How Analog Sequencers Work
By now, you’ve most likely heard how Moog has reintroduced some of their original analog synthesizers. What makes something like a System 55 so desirable? It has something digital synthesizers can be hard-pressed to match: user control. From the way you modify the frequency of an oscillator to the way you turn a knob on the sequencer unit to change a pitch, all the connections are there for you to see. In a world where you can open your recording software of choice, load up a virtual synth, and draw a melody, there’s something refreshing about using a device which requires you to work under its own limitations. How so? Put yourself in the heads of its first users.
The synth itself is out of this world, but how do you actually store/recall a great sound you just created? OK, synth patch sheets let you jot down what knob or fader got turned where, but what about a great melody you just played? That’s where it gets harder. Before the creation of the Moog Sequencer you’d have to record your part onto tape and rely on playback to overdub it with something else later. What if you want to jam along to that great melody? That’s where this Moog Sequencer was revolutionary. With it, a musician had up to 24 notes of melody for something else to play.
By connecting this device to a synthesizer, each row of 8 knobs would one by one trigger that same synthesizer, to playing whatever pitch that knob was turned to. Since there are three rows, it would make sense you’d have up to 24 different notes and three different variations of them to work with. What if you don’t want to play the same 24 notes? or play 8 notes every time? This is what transforms what could be a truly repetitive device into something exiting:
- Switches on the fourth row labeled Skip, Normal, and Stop, allowed you to skip a note, play it, or stop the melody there altogether.
- A switch labeled [3rd Row Control of Knob Timing] would allow the third row of knobs to control the speed or tempo of each note above it individually.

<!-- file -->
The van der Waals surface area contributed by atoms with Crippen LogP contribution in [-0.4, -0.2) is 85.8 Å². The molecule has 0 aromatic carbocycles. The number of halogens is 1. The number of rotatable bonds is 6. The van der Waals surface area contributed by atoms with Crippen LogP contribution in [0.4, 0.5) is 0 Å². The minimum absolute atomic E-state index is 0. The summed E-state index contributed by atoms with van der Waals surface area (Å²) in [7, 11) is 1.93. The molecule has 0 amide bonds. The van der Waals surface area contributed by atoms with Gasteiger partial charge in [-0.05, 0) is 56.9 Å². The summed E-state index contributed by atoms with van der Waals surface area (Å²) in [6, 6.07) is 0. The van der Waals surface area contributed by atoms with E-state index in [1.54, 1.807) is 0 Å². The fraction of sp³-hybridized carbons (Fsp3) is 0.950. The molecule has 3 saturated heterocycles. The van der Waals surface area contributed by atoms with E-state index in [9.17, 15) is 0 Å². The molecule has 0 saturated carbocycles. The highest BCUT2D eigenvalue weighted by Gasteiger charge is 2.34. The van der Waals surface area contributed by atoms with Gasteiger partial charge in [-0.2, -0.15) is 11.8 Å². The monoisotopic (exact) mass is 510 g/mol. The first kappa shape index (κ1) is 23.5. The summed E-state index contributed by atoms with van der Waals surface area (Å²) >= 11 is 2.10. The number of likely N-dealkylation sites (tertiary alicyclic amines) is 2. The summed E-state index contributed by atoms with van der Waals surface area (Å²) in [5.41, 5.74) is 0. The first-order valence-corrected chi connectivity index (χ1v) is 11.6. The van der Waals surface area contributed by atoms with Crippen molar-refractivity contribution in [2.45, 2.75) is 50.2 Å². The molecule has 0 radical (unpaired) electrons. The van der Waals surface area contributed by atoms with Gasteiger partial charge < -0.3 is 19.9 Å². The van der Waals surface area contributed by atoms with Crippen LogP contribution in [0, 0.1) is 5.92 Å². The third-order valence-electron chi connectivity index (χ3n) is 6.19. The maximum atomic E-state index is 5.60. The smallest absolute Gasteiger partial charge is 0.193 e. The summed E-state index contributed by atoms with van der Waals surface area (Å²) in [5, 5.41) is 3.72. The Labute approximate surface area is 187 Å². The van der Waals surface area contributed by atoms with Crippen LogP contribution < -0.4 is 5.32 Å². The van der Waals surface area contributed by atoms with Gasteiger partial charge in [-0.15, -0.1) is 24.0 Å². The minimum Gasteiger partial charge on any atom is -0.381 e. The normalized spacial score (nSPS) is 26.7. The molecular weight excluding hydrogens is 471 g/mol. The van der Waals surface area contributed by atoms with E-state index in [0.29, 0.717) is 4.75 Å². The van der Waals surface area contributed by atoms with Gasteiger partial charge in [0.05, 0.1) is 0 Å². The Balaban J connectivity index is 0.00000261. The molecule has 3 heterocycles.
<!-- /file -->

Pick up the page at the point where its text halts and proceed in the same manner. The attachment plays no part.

- The bottom row of phono CV Gate inputs and outputs allow you to specify the start and end of the sequence. On the fly, by using a phono cable to connect the output of, let’s say column 2 to the input of column 6, you’re able to vary the pattern of the sequence you just created and make it this other, unique four note sequence. Then you can unplug it, to restart the original, or plug it elsewhere, and start something new.
As important as the synthesizer was to electronic music, what truly opened up its potential was this module. Freed from having to manually play each note, much longer, more expressive music was possible. The beauty of this module is that all those connections can also be applied to other things like modulation, filter, and envelope controls which control the actual sound of the synthesizer.
In the past, musicians like Terry Riley and Steve Reich would physically have to play each note and tweak each knob in real-time to get the same amount of expression. With the sequencer handling the majority of this, now a musician had hands free to layer other melodies and chords with synthesizers, sounds, or effects in real-time matching the much more intuitive, improvisational quality a regular electric band (consisting of drummers, guitarists, horns, etc.) had.